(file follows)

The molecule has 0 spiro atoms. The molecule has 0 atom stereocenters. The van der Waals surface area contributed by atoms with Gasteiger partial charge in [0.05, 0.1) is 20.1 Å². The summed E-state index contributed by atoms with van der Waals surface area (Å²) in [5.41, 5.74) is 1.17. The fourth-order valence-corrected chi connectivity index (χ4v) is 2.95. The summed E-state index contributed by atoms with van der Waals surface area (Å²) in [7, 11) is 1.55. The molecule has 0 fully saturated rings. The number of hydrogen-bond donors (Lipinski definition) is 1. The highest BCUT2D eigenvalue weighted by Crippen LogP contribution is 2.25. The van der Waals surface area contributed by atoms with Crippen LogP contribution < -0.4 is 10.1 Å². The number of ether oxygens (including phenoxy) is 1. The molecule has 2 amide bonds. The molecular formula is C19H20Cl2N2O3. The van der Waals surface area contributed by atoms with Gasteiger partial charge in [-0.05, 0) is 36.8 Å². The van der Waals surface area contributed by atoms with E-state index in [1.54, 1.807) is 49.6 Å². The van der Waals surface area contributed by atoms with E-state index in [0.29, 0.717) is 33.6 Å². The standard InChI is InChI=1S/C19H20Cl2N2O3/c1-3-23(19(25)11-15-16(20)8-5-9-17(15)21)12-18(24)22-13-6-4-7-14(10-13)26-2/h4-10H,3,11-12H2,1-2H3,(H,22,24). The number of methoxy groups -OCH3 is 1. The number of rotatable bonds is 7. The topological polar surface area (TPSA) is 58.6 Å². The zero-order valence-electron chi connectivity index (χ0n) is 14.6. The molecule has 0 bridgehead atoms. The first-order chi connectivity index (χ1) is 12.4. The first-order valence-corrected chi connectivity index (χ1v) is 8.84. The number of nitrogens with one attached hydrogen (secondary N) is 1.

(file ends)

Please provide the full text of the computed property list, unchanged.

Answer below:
The molecule has 0 spiro atoms. The molecule has 0 atom stereocenters. The van der Waals surface area contributed by atoms with Gasteiger partial charge in [0.05, 0.1) is 20.1 Å². The summed E-state index contributed by atoms with van der Waals surface area (Å²) in [5.41, 5.74) is 1.17. The fourth-order valence-corrected chi connectivity index (χ4v) is 2.95. The summed E-state index contributed by atoms with van der Waals surface area (Å²) in [7, 11) is 1.55. The molecule has 0 fully saturated rings. The number of hydrogen-bond donors (Lipinski definition) is 1. The highest BCUT2D eigenvalue weighted by Crippen LogP contribution is 2.25. The van der Waals surface area contributed by atoms with Crippen LogP contribution < -0.4 is 10.1 Å². The number of ether oxygens (including phenoxy) is 1. The molecule has 2 amide bonds. The molecular formula is C19H20Cl2N2O3. The van der Waals surface area contributed by atoms with Gasteiger partial charge in [-0.05, 0) is 36.8 Å². The van der Waals surface area contributed by atoms with E-state index in [1.54, 1.807) is 49.6 Å². The van der Waals surface area contributed by atoms with E-state index in [0.29, 0.717) is 33.6 Å². The standard InChI is InChI=1S/C19H20Cl2N2O3/c1-3-23(19(25)11-15-16(20)8-5-9-17(15)21)12-18(24)22-13-6-4-7-14(10-13)26-2/h4-10H,3,11-12H2,1-2H3,(H,22,24). The number of methoxy groups -OCH3 is 1. The number of rotatable bonds is 7. The topological polar surface area (TPSA) is 58.6 Å². The zero-order valence-electron chi connectivity index (χ0n) is 14.6. The molecule has 0 bridgehead atoms. The first-order chi connectivity index (χ1) is 12.4. The first-order valence-corrected chi connectivity index (χ1v) is 8.84. The number of nitrogens with one attached hydrogen (secondary N) is 1.